Limited Fibrosis Progression but Significant Mortality in Patients Ineligible for Interferon-Based Hepatitis C Therapy.

Published

Journal Article

Individuals ineligible for interferon-based hepatitis C therapy may have a worse prognosis than patients who have failed or not received treatment.To provide information about the limitations of medical treatment of hepatitis C in real-world patients.We studied 969 treatment-ineligible patients and 403 treated patients enrolled between 1/1/01 and 6/30/06; data were collected until 3/31/13. Treatment barriers were grouped into five categories and classified as health-related or health-unrelated. Fibrosis stage was assessed initially and at the end of follow-up. Mortality was determined by search of the Social Security database. Death certificates of treatment-ineligible patients were reviewed.Initially, 288 individuals had advanced fibrosis and compensated disease; 87 untreated patients developed advanced fibrosis during follow-up. Health-related treatment barriers were more commonly associated with fibrosis progression and worse survival. During follow-up, 247 untreated patients died: 47% of liver-related and 53% of liver-unrelated causes. Patients with significant comorbid illness had the worst five- (70%) and ten-year (50.5%) survival. Despite high mortality (47%) in persons with decompensated liver disease, no treatment barrier was associated with a greater incidence of liver-related death. Only significant comorbid medical illness was an independent predictor of disease progression; however, it was not associated with a greater incidence of liver-related death. Furthermore, treated patients had better 10-year survival than untreated patients on Kaplan-Meier analysis (80.3% vs. 74.5%, P = 0.005).Many patients with hepatitis C will die of non-liver-related causes and may not be helped by anti-viral treatment.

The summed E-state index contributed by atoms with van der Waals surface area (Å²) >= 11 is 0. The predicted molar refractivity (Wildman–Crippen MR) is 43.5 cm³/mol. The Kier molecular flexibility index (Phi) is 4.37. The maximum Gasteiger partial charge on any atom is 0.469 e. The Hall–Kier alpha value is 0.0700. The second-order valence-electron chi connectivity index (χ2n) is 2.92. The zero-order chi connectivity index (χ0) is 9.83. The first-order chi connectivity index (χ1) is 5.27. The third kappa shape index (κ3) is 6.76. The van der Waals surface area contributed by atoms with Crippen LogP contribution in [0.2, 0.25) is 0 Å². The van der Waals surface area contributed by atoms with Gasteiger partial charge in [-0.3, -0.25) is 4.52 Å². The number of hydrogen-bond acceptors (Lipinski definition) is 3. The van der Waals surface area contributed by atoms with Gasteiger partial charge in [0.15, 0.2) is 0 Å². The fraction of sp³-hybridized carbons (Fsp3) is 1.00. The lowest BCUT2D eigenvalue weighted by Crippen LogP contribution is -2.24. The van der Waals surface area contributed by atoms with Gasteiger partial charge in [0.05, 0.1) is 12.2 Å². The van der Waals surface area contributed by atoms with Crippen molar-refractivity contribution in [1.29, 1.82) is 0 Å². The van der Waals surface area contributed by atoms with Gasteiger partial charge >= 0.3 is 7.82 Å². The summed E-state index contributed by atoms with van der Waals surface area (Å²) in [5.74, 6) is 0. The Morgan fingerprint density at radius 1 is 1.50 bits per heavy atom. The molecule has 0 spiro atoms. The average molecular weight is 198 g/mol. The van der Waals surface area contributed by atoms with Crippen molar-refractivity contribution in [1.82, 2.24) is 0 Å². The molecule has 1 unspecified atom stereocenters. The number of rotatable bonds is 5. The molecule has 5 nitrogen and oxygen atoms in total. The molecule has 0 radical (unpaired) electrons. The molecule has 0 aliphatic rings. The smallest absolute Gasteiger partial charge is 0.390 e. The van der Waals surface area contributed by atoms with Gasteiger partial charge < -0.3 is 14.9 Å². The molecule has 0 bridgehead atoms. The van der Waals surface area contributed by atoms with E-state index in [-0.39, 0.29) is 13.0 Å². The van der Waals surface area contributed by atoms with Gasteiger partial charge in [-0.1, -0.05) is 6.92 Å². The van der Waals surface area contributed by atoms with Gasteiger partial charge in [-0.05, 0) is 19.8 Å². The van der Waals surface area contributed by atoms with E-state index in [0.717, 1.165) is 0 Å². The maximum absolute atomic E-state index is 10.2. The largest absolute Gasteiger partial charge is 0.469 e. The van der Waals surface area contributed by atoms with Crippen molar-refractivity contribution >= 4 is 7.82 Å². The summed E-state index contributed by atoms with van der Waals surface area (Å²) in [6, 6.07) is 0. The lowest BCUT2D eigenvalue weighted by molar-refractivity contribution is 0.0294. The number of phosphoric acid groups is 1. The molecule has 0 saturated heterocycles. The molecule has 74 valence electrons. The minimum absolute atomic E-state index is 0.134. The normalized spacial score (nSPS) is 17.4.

Full Text

Cited Authors

  • Izzy, M; Jibara, G; Aljanabi, A; Alani, M; Giannattasio, E; Zaidi, H; Said, Z; Gaglio, P; Wolkoff, A; Reinus, JF

Published Date

  • June 2016

Published In

Volume / Issue

  • 6 / 2

Start / End Page

  • 100 - 108

PubMed ID

  • 27493457

Pubmed Central ID

  • 27493457

Electronic International Standard Serial Number (EISSN)

  • 2213-3453

International Standard Serial Number (ISSN)

  • 0973-6883

Digital Object Identifier (DOI)

  • 10.1016/j.jceh.2016.02.006

Language

  • eng